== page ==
Author: Jean
Published: Jan 23, 2017

The 2010 Constitution ushered in a new era for governance in Kenya, with notable emphasis on rights codified in the Bill of Rights under Chapter Four of the Constitution. It is against this background that, under the auspices of the National Council on Administration of Justice (NCAJ), the Legal Resources Foundation Trust (LRF) and Resources Oriented Development Initiatives (RODI-Kenya) - with technical support from University of Western Cape South Africa - CSPRI and financial support from Open Society Foundations - partnered to conduct an audit study on Kenya’s Criminal Justice System. The focus was on pretrial detention with specific emphasis on conditions of detention and case-flow management. The audit was commissioned by the NCAJ Council on the 15th May, 2015 and thereafter conducted under the supervision of an NCAJ National Steering Committee, comprising of members drawn from the various agencies of the Criminal Justice System.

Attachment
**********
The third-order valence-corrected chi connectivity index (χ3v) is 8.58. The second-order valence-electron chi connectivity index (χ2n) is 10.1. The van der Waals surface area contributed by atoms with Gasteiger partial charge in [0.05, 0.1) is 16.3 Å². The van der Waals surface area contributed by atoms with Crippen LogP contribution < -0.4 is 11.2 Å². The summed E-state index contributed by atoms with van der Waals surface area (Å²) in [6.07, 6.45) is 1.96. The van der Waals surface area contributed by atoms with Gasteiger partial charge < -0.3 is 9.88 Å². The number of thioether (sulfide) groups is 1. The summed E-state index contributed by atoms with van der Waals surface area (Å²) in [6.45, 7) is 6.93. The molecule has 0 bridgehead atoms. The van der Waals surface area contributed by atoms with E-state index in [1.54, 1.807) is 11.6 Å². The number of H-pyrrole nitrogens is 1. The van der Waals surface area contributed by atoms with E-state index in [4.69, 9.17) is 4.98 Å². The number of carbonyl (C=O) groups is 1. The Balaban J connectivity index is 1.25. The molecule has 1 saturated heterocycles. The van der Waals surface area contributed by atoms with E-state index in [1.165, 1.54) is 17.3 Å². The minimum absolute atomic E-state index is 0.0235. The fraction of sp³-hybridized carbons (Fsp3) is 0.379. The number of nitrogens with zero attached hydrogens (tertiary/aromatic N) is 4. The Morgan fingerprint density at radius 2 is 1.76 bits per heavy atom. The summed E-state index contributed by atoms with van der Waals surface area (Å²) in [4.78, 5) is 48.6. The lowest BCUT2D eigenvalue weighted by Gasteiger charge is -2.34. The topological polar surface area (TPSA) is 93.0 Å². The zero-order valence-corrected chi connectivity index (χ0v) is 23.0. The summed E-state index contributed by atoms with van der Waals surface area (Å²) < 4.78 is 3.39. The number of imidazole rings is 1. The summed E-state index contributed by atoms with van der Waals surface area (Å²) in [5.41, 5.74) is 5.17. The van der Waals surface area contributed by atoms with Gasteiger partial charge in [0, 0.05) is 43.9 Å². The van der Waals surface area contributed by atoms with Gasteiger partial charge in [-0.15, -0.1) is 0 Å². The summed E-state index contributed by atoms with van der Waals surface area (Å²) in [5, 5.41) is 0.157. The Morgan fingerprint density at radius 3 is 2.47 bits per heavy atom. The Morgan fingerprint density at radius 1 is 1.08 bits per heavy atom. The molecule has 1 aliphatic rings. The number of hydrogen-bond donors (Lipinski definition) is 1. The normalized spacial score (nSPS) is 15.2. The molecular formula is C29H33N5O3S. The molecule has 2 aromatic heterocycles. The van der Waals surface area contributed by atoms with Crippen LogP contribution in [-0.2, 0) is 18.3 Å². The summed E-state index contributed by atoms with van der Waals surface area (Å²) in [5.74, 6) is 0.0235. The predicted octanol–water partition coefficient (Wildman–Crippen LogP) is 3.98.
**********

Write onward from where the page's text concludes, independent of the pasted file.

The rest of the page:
Constitutionality of Criminal Procedure and Prison Laws in Africa Kenya 2
Author: Jean
Published: Oct 01, 2016

Kenya’s 2010 Constitution is liberal with regard to the rights of persons in the country’s criminal justice system. Its notable novel provisions include the entrenchment of the rights to fair trial and habeas corpus and the separation of criminal investigations and prosecutions under two independent systems. The country’s penal and criminal procedure laws predate the Constitution.

Constitutionality of Criminal Procedure and Prison Laws in Africa: Kenya
Author: Jean
Published: Oct 01, 2016